Typically you can get divorced one year after you and your spouse decide to live separate and apart. This means the date on which you both decide your relationship is over. This does not have to be the same date on which you stopped living together.
Sometimes parties can live apart under the same roof, and sometimes they can still cohabitate even if they live in separate locations. The courts look at various objective factors to determine if the parties are living apart or not.
Some of the criteria that judges consider when determining when a couple began ‘living separate and apart’ are:
(a) Physical separation;
(b) Withdrawal by one or both of the spouses from the matrimonial obligation with the intent of destroying the matrimonial consortium;
(c) Absence of sexual relations is not conclusive, but is a factor to consider;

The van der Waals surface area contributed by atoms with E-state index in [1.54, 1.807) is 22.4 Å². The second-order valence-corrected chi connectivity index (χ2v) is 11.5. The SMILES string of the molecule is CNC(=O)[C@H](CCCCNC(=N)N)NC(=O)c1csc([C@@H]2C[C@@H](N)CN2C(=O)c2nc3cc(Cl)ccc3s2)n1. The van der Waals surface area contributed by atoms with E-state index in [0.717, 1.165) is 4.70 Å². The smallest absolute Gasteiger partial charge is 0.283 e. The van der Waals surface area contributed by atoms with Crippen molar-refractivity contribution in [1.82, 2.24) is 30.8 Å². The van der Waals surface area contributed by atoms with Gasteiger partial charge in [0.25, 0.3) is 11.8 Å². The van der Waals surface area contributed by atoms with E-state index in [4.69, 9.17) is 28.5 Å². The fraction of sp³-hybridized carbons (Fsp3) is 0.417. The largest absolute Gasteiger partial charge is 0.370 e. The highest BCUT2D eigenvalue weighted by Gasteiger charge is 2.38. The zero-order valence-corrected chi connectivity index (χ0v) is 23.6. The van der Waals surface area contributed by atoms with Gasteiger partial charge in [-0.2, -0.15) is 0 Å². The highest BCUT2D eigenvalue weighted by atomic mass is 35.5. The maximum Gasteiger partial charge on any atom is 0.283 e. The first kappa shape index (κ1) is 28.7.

(d) Lack of communication between the spouses and discussion of family problems;
(e) Absence of joint social activities;
(f) Meal pattern;
(g) Performance of household tasks;
(h) Making plans for his or her assets as a separated person
(i) The relationship and conduct of each of them toward members of their respective families and how did such families behave towards the parties
(h) The financial arrangements between the parties regarding the provision of or contribution toward the necessaries of life (food, clothing, shelter, recreation, etc.)
Typically you and your spouse will agree on a date of separation for use in your divorce papers. If you cannot agree, you may need to have a judge decide for you.